The osteogenic effect of OM1, OM2 and OM3 under different serum conditions was further studied by analyzing the relative expression of osteogenic markers, runx2A, DLX5, collagen type I, osteocalcin and ALP. Overall, the qRT-PCR data demonstrated significant upregulation of runx2A mRNA under osteogenic differentiation in FBS and HS medium, and early stimulation of DLX5 under FBS conditions. The regulation of other markers, collagen type I, osteocalcin and ALP, was modest. When comparing the different OM compositions, OM2 and OM3 resulted in significantly higher expression of runx2A, collagen type I, and ALP, than corresponding MM under FBS or HS conditions. In some cases, OM2 and OM3 also resulted in higher expression of runx2A, collagen type I, and ALP than OM1. Under FBS conditions, OM3 induced significantly higher expression of runx2A when compared to FBS MM at day 14. In addition, collagen type I expression was significantly upregulated by FBS OM2 and OM3 at day 7 in comparison to both MM and OM1, and versus OM1 on day 14. Under HS conditions, OM3 resulted in significantly higher runx2A expression when compared to HS MM and OM1 at day 7. Moreover, HS OM3 resulted in higher level of ALP expression than OM1 and OM2 on day 14. Hence, greater expression of osteogenic markers can be achieved by OM with increased AsA2-P and lowered Dex, that is OM2 or OM3 composition.
In RegES medium, significant differences in the runx2A, collagen type I or ALP expression were not detected, likely due to the high basal level of expression in RegES MM. However, the level of osteocalcin mRNA was significantly lower in RegES OM1 than in MM, OM2 or OM3 at day 14. The expression of DLX5 appeared to peak already on day 7 under osteogenic induction under FBS conditions, whereas no regulation of DLX5 was detected under HS and RegES conditions.
There were also notable differences in the collagen type I and ALP mRNA expression between the serum conditions in general. The expression of collagen type I was notably lower in all RegES groups when compared to the respective FBS and HS groups. The expression of ALP, on the contrary, was higher in the RegES groups than in FBS and HS groups. This result correlates with the high ALP protein activity in RegES cultures, but in turn, not with the high ALP activity found in HS cultures. Unexpectedly, the expression of runx2, collagen type I, ALP or osteocalcin was not upregulated by time (day 7 versus 14) in any of the OM groups. Although we did not see significant upregulation by time, the culture period of 14 days has been shown to be sufficient for the detection of osteogenic gene expression [49–51]. Furthermore, considering clinical applications, the in vitro culture period should be minimized, as prolonged culture may increase the risk of contamination or genetic abnormalities. Therefore, the inductive effects in vitro should also appear within as short a time period as possible.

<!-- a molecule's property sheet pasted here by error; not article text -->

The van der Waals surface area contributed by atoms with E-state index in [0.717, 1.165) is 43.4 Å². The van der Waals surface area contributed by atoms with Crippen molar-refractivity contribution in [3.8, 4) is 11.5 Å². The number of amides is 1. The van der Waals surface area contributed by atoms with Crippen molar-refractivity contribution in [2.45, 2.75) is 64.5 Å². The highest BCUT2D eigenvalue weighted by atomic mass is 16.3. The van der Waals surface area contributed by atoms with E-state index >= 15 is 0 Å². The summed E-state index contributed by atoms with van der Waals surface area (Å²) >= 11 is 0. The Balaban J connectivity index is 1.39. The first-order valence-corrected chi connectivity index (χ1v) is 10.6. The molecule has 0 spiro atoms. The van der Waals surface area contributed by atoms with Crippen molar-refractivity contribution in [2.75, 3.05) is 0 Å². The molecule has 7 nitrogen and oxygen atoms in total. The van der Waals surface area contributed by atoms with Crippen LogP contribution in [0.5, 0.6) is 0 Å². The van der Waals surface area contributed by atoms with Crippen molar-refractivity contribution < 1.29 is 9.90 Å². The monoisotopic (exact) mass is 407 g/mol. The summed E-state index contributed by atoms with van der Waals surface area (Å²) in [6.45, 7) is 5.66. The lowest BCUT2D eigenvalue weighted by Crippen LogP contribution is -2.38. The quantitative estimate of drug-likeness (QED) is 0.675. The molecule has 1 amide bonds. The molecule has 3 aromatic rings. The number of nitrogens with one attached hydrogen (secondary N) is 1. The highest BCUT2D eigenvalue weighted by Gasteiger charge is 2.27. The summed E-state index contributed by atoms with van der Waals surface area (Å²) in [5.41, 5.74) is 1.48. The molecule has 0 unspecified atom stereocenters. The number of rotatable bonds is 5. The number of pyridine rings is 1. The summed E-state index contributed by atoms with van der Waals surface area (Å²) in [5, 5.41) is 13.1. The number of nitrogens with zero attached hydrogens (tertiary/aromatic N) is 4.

In contrast to ALP activity and mineralization, relatively small changes were detected in mRNA expression levels between MM and OM groups under all serum conditions. Although challenging the common conception, the lack of upregulation or even downregulation of certain osteogenic markers in ASCs upon osteogenic differentiation has been reported previously [12, 18]. For OM-induced BMSCs, similar differences have been reported between the data obtained on protein level and real-time PCR for collagen type I expression . The flow cytometric analysis showed significantly upregulated expression of collagen type I in the ECM of differentiated BMSCs, but there was no notable increase in collagen type I mRNA even after osteogenic differentiation according to real-time PCR . While this phenomenon is still poorly understood, it is evident that the route of mRNA to protein is a highly regulated and complex pathway, where even small changes at transcriptional or posttranscriptional level can have a major phenotypic effect [12, 18, 53].
One of the main scopes of the present study was to investigate whether xeno-free RegES medium could be utilized for the efficient osteogenic differentiation of hASCs. Taken together, hASCs cultured in RegES showed increased osteogenic capacity, an effect likely explained by the composition of the RegES medium (Additional file 1). Apart from the several growth factors and cytokines, the high concentration of AsA2-P in RegES MM (50 µg/ml or 170 µM) may account for the high basal level of cell growth and osteogenic differentiation of hASCs in the plain RegES medium. Taking into account the additional AsA2-P in the osteogenic media, the concentrations in RegES OM1, OM2 and OM3, raised to 220, 320, and 420 µM, respectively. The maximal advantage in growth rate and differentiation in RegES-based osteogenic media was reached by AsA2-P concentrations varying from 220 to 320 µM, correlating to the results obtained with OM3 under FBS and HS conditions. However, as already mentioned, supplementation with Dex and β-GP in addition to AsA2-P was required for efficient osteo-induction and maturation of hASCs cultured in RegES.